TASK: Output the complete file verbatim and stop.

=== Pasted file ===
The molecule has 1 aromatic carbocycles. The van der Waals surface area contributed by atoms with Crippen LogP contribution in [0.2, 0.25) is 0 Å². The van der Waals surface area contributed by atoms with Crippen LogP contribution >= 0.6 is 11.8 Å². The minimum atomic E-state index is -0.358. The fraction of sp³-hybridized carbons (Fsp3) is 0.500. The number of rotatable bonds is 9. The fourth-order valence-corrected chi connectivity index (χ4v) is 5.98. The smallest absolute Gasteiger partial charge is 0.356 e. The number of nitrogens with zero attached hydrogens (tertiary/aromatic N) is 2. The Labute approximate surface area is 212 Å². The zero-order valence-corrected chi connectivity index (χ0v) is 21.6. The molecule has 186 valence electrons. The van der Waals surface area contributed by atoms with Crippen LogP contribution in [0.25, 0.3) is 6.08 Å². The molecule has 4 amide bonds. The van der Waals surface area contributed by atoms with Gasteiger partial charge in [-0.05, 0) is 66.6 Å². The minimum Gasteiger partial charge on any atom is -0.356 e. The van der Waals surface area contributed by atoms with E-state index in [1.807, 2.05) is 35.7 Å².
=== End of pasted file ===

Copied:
The molecule has 1 aromatic carbocycles. The van der Waals surface area contributed by atoms with Crippen LogP contribution in [0.2, 0.25) is 0 Å². The van der Waals surface area contributed by atoms with Crippen LogP contribution >= 0.6 is 11.8 Å². The minimum atomic E-state index is -0.358. The fraction of sp³-hybridized carbons (Fsp3) is 0.500. The number of rotatable bonds is 9. The fourth-order valence-corrected chi connectivity index (χ4v) is 5.98. The smallest absolute Gasteiger partial charge is 0.356 e. The number of nitrogens with zero attached hydrogens (tertiary/aromatic N) is 2. The Labute approximate surface area is 212 Å². The zero-order valence-corrected chi connectivity index (χ0v) is 21.6. The molecule has 186 valence electrons. The van der Waals surface area contributed by atoms with Crippen LogP contribution in [0.25, 0.3) is 6.08 Å². The molecule has 4 amide bonds. The van der Waals surface area contributed by atoms with Gasteiger partial charge in [-0.05, 0) is 66.6 Å². The minimum Gasteiger partial charge on any atom is -0.356 e. The van der Waals surface area contributed by atoms with E-state index in [1.807, 2.05) is 35.7 Å².